In the battle to retake Mosul an estimated 9,000 civilians died in the west of the city. "All I can think of is Dresden (WWII Allies bombing of the German city), or pictures I've seen of World War II", said Stephen Wood, senior analyst at DigitalGlobe, the satellite imagery firm. In Ramadi, capital of Iraq's Anbar province, over 70 percent of the city remains damaged, two years since being taken from ISIL. Close to 8,300 homes destroyed according to UN Habitat. Schools are out of commission.

On a street corner in Ramadi children are promised the equivalent of a U.S. dollar, (1,000 Iraqi dinars) for any family photograph or identification document they can retrieve from the ruins of apartment buildings. They clamber up collapsed buildings to pick through the rubble, looking for photographs or documents. Despite the ruination, most of the pre-ISIL population of 500,000 has returned to Ramadi reopening restaurants and shops, using savings, borrowing money to rebuild.

The stabilization program operated by the UN development agency (UNDP) rehabilitating infrastructure; roads, water, electricity systems, schools and homes has received $392-million in contributions, $115-million of it from the U.S. Washington has contributed $265-million to reconstruction since 2014, over the $1.7-billion in humanitarian assistance in Iraq, representing a fraction of the $14.3-billion spent by the U.S. fighting ISIL in Iraq and Syria.

The German government has provided $64-million to stabilization making it the second-largest donor, while the United Arab Emirates and Kuwait also have contributed, alone among Gulf nations; no others among the Arab states are listed as donors. Baghdad had anticipated that American funding would pour into its coffers after the ISIL defeat, but Secretary of State Rex Tillerson put a quick reality check on that expectation, informing Iraq that the U.S. is no longer in the business of "nation-building".
PHOTO: Federal police patrol beside destroyed buildings in West Mosul on Nov. 6, 2017.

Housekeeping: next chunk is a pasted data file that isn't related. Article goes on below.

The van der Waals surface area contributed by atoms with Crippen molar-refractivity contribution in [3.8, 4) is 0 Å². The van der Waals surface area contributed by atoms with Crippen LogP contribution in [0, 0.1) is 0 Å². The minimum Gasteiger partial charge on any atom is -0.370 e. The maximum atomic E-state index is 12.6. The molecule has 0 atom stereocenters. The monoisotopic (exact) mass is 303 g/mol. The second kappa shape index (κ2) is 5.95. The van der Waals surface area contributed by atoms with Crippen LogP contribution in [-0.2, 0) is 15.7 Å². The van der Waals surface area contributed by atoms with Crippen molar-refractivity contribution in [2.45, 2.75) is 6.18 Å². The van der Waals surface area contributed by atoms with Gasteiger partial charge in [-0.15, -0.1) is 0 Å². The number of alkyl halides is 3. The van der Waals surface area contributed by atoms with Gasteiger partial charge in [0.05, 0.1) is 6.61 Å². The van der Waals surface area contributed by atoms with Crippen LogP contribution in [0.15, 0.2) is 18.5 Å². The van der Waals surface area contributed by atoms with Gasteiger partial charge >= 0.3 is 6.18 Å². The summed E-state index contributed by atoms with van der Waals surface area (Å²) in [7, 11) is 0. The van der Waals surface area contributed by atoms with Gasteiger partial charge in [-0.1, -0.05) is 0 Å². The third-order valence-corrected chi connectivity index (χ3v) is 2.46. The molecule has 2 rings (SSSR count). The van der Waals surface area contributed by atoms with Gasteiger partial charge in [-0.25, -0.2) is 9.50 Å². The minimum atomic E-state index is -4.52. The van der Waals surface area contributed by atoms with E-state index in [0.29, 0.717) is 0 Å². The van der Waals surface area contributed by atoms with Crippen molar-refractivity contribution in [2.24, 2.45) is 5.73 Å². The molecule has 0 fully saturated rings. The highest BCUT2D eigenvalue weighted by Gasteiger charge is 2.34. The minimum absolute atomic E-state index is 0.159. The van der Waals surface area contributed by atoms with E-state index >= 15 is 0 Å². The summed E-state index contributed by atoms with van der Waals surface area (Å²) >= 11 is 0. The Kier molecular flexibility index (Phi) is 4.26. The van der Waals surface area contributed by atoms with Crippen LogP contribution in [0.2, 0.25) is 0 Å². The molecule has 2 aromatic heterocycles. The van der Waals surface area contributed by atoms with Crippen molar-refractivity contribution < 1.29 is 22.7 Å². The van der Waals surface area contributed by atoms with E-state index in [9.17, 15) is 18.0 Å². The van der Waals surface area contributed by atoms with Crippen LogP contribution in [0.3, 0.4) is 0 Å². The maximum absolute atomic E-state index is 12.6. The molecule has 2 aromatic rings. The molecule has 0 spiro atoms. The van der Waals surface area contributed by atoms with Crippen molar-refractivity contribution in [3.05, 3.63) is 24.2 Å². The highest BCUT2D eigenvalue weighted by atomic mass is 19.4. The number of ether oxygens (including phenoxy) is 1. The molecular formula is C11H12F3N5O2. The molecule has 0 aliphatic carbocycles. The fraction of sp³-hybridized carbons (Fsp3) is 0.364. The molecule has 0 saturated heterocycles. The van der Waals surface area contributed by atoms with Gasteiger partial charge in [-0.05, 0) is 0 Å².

Federal police patrol beside destroyed buildings in West Mosul on Nov. 6, 2017.  Chris McGratty, Getty Images

After the 2003 removal of Saddam Hussein, it cost the U.S. $60-billion in a nine-year period in reconstruction in Iraq. But political dysfunction, and the appearance and rise of Islamist militias proceeded apace. It was recognized that roughly $8-billion of the American funding had been funnelled away in political corruption and mismanagement, outlined by the U.S. special inspector general for Iraq reconstruction.

Yet here is a typical situation where Muslim countries go to war with themselves, where sectarian animosities see total dysfunction, a collapse of civilized behaviour, as the passions of tribal and religious differences lead to bloodshed and the breakdown of civil order. When one country's government collapses, its neighbours look on with unease but there is no concerted collective action to ease such situations; instead the neighbourhood looks to the U.S. to intervene and bring order.

And then, the destruction to civil infrastructure, the millions of displaced people and refugees, the tens of thousands of deaths are handily attributed to the intervention of foreign forces, with a complete refusal on the part of the indigenous population to recognize, much less admit, the responsibility of their leaders and their own part in reverting to a state of cultural, religious and social barbarity slaughtering one another, while claiming it is the responsibility of those in the West to make amends.

Iraq and Syria are quite comfortable with the Islamic Republic of Iran, in whose political orbit they now spin. Both represent part of Iran's sought-for Shiite triangle, in its aspiration to change the political-sectarian aspect of the region to reflect its own expectation that it be recognized as the ultimate authority in a changing Middle East power structure. It is to Iran that they should turn for reconstruction funding.

And since Iran also represents terrorism writ large, the German ambassador's misdirected warning will be fulfilled regardless.